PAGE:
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Stand and stare

Hi. My name is…actually forget it.. no point getting into that…my parents will read my name and get unnecessarily upset. Let’s just say, last October, I was involved in a tragic incident. There was plenty of media coverage at that time, I believe. One paper even gave it a fancy title — THE ANDHERI MURDERS — or something dramatic like that. For a month, they tracked the events in details, and then — boom — one day, it was gone. Public memory is so short and everyone has forgotten. To me it seems as though it happened yesterday. I guess it’s different when you’re the injured party — excuse the terrible pun, because you have a vested interest.


Illustration/ Amit Bandre

I heard that the Chief Minister had promised to fasttrack the case. But it seems nothing has moved. Fast tracks quickly become slow tracks in this city. Anyway, I’m not here to wallow in self-pity, the time for that is long gone. Distance from the event has made me think of it with more objectivity. They say time heals. In retrospect, several aspects of that fateful night upset me. Obviously, the fact that I was outnumbered by 20 armed men and repeatedly stabbed and killed makes me mad. But what truly amazes me is that almost 100 bystanders just watched the attack. They saw me desperately trying to defend my girlfriend and did nothing to help. 

Just imagine — it is 10.30 pm and on a crowded street, a drunken man makes lewd comments at my girlfriend and tries to feel her up. I retaliate and he goes back to his chawl and returns with a gang of 20 goondas armed with swords and cricket stumps. A hundred onlookers watch the gruesome scene unfold like it is a tamasha. I just want to understand why. Were they scared to get involved, did they feel witnesses become culprits in this new cruel Mumbai? Otherwise why would they not shout, scream, or call the police? Or even take me to the hospital when they saw my guts spilling out into the street?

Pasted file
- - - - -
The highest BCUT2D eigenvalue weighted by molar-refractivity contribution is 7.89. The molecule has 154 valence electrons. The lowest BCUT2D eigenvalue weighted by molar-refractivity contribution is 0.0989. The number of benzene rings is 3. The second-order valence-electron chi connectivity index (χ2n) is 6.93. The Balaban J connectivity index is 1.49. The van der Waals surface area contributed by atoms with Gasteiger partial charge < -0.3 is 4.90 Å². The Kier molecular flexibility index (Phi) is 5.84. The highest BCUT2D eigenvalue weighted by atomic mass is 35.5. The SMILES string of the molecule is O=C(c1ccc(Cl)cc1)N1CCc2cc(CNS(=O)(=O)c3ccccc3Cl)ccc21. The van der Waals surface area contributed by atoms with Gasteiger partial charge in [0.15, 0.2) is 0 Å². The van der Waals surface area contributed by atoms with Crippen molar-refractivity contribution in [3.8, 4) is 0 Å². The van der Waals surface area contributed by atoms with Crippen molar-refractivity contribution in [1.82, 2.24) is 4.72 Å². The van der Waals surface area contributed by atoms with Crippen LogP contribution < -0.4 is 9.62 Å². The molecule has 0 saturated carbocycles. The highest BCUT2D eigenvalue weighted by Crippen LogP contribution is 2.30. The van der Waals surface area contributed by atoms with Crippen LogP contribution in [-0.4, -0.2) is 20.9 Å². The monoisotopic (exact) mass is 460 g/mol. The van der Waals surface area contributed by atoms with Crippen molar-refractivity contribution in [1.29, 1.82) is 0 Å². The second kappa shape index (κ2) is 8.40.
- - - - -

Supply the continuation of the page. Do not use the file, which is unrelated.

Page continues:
What has also zapped me, since my stabbing, is that instances of such blatant violence have increased, not lessened. I had hoped that my horrific experience would spread awareness and cause a national outrage. Nothing like this has happened. Just a month after my death, some guys started dancing wildly in a cinema house in Malad. When some poor people objected, they were beaten up in the car park and left to die after the movie. In another instance, a disadvantaged girl was raped in the compartment of a train, watched by her fellow passengers.

It seems like today, you can get away with any kind of crime, because you feel no one will stop you, and no law will convict you. What has happened to our city? When did violence become so commonplace that both attacker and audience can be so equally callous? Tell me. Please.

Rahul da Cunha is an adman, theatre director/playwright, photographer and traveller. Reach him at rahuldacunha62@gmail.com

The views expressed in this column are the individual’s and don’t represent those of the paper.

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